Journal Article

Serum Ferritin and Cardiovascular Disease: A 17-Year Follow-up Study in Busselton, Western Australia

M. W. Knuiman, M. L. Divitini, J. K. Olynyk, D. J. Cullen and H. C. Bartholomew

in American Journal of Epidemiology

Published on behalf of Johns Hopkins Bloomberg School of Public Health

Volume 158, issue 2, pages 144-149
Published in print July 2003 | ISSN: 0002-9262
Published online July 2003 | e-ISSN: 1476-6256 | DOI: http://dx.doi.org/10.1093/aje/kwg121
Serum Ferritin and Cardiovascular Disease: A 17-Year Follow-up Study in Busselton, Western Australia

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The association between serum ferritin level and coronary heart disease (CHD) and stroke events was evaluated in a long-term Western Australia prospective study in 1981–1998. The cohort consisted of the 1,612 men and women aged 40–89 years who participated in the 1981 Busselton Health Survey and who were free of cardiovascular disease at that time. Serum ferritin levels were obtained from serum samples stored frozen since 1981. The outcomes of interest were time to first CHD event (hospital admission or death) and time to first stroke event. Case-cohort sampling was used to reduce costs and preserve serum but still allow efficient analysis. Ferritin assays were performed for 217 CHD cases, 118 stroke cases, and a random sample of 450 of the total cohort. Proportional hazards regression models were used to obtain age-adjusted and multivariate-adjusted hazard ratios for ferritin level in relation to CHD and stroke. The hazard ratio for the highest tertile group compared with the lowest group was 0.96 (95% confidence interval: 0.60, 1.53) for CHD and 1.43 (95% confidence interval: 0.78, 2.64) for stroke. Little or no evidence was found that ferritin level was a risk factor for cardiovascular disease.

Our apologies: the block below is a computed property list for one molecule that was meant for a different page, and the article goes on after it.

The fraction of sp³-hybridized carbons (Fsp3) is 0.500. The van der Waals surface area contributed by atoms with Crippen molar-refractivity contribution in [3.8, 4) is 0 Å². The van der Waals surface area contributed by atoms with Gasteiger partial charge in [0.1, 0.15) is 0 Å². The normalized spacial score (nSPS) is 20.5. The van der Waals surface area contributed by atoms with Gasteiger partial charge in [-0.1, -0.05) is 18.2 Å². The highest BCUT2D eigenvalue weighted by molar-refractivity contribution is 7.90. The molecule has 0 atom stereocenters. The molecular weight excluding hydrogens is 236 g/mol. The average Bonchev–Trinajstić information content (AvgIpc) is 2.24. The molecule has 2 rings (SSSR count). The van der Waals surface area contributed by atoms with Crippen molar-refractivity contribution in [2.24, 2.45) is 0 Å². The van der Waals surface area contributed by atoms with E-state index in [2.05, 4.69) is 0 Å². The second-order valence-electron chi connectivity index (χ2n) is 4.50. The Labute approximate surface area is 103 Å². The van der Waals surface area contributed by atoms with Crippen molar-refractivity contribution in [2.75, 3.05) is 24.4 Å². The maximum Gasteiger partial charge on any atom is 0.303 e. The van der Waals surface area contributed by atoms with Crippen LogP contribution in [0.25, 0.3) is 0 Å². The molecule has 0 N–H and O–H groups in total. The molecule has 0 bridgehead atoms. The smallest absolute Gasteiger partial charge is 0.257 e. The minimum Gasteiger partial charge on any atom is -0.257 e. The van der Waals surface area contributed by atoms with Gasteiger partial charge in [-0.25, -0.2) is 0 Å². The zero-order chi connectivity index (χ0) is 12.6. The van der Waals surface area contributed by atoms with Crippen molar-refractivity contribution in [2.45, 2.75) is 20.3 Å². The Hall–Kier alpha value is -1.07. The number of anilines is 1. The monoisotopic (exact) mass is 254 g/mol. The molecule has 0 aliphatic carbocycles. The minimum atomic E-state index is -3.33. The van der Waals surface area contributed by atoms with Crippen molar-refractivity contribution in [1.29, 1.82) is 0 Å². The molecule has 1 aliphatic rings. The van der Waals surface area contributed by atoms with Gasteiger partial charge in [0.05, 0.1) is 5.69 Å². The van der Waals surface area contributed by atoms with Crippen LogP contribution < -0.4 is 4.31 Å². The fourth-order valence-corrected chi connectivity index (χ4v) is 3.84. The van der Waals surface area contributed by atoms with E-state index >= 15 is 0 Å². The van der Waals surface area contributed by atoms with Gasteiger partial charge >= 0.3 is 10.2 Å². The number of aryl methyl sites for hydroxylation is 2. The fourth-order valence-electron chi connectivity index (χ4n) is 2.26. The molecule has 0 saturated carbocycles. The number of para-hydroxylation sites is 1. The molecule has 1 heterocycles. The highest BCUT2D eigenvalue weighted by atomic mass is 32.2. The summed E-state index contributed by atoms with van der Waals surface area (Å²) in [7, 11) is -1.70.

Keywords: cardiovascular diseases; cohort studies; ferritin; proportional hazards models; Abbreviations: CHD, coronary heart disease; ICD-9, International Classification of Diseases, Ninth Revision.

Journal Article.  3547 words.  Illustrated.

Subjects: Public Health and Epidemiology

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